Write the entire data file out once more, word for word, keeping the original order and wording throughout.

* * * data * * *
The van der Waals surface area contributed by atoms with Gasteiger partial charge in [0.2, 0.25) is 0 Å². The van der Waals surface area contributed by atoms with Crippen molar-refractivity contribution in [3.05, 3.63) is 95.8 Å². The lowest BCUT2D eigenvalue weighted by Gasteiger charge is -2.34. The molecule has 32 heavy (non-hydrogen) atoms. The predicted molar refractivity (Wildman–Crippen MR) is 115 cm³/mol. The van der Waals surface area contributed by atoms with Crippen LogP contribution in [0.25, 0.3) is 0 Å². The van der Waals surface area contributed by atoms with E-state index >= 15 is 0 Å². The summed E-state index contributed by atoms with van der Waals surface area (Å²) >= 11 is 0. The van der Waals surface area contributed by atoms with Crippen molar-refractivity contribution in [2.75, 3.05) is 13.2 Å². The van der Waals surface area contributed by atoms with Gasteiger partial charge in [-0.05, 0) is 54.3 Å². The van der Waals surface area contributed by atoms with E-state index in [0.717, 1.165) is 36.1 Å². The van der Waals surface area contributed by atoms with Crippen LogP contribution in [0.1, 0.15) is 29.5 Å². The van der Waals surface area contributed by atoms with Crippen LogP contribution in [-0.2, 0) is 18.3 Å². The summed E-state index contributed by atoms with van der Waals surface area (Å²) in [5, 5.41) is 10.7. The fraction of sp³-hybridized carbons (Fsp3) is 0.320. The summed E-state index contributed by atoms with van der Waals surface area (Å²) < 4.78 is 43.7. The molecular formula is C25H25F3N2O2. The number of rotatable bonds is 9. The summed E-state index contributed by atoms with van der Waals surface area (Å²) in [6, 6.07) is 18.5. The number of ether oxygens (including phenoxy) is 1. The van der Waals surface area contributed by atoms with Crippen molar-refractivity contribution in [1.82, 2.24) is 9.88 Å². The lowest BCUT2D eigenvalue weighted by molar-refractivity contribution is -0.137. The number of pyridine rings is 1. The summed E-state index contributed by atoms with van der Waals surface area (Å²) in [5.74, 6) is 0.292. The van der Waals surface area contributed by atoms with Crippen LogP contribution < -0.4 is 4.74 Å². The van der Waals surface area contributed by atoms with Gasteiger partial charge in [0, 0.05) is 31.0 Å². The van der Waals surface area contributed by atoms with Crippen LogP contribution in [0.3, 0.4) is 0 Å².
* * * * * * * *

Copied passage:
The van der Waals surface area contributed by atoms with Gasteiger partial charge in [0.2, 0.25) is 0 Å². The van der Waals surface area contributed by atoms with Crippen molar-refractivity contribution in [3.05, 3.63) is 95.8 Å². The lowest BCUT2D eigenvalue weighted by Gasteiger charge is -2.34. The molecule has 32 heavy (non-hydrogen) atoms. The predicted molar refractivity (Wildman–Crippen MR) is 115 cm³/mol. The van der Waals surface area contributed by atoms with Crippen LogP contribution in [0.25, 0.3) is 0 Å². The van der Waals surface area contributed by atoms with E-state index >= 15 is 0 Å². The summed E-state index contributed by atoms with van der Waals surface area (Å²) >= 11 is 0. The van der Waals surface area contributed by atoms with Crippen molar-refractivity contribution in [2.75, 3.05) is 13.2 Å². The van der Waals surface area contributed by atoms with Gasteiger partial charge in [-0.05, 0) is 54.3 Å². The van der Waals surface area contributed by atoms with E-state index in [0.717, 1.165) is 36.1 Å². The van der Waals surface area contributed by atoms with Crippen LogP contribution in [0.1, 0.15) is 29.5 Å². The van der Waals surface area contributed by atoms with Crippen LogP contribution in [-0.2, 0) is 18.3 Å². The summed E-state index contributed by atoms with van der Waals surface area (Å²) in [5, 5.41) is 10.7. The fraction of sp³-hybridized carbons (Fsp3) is 0.320. The summed E-state index contributed by atoms with van der Waals surface area (Å²) < 4.78 is 43.7. The molecular formula is C25H25F3N2O2. The number of rotatable bonds is 9. The summed E-state index contributed by atoms with van der Waals surface area (Å²) in [6, 6.07) is 18.5. The number of ether oxygens (including phenoxy) is 1. The van der Waals surface area contributed by atoms with Crippen molar-refractivity contribution in [1.82, 2.24) is 9.88 Å². The lowest BCUT2D eigenvalue weighted by molar-refractivity contribution is -0.137. The number of pyridine rings is 1. The summed E-state index contributed by atoms with van der Waals surface area (Å²) in [5.74, 6) is 0.292. The van der Waals surface area contributed by atoms with Crippen LogP contribution < -0.4 is 4.74 Å². The van der Waals surface area contributed by atoms with Gasteiger partial charge in [0, 0.05) is 31.0 Å². The van der Waals surface area contributed by atoms with Crippen LogP contribution in [0.3, 0.4) is 0 Å².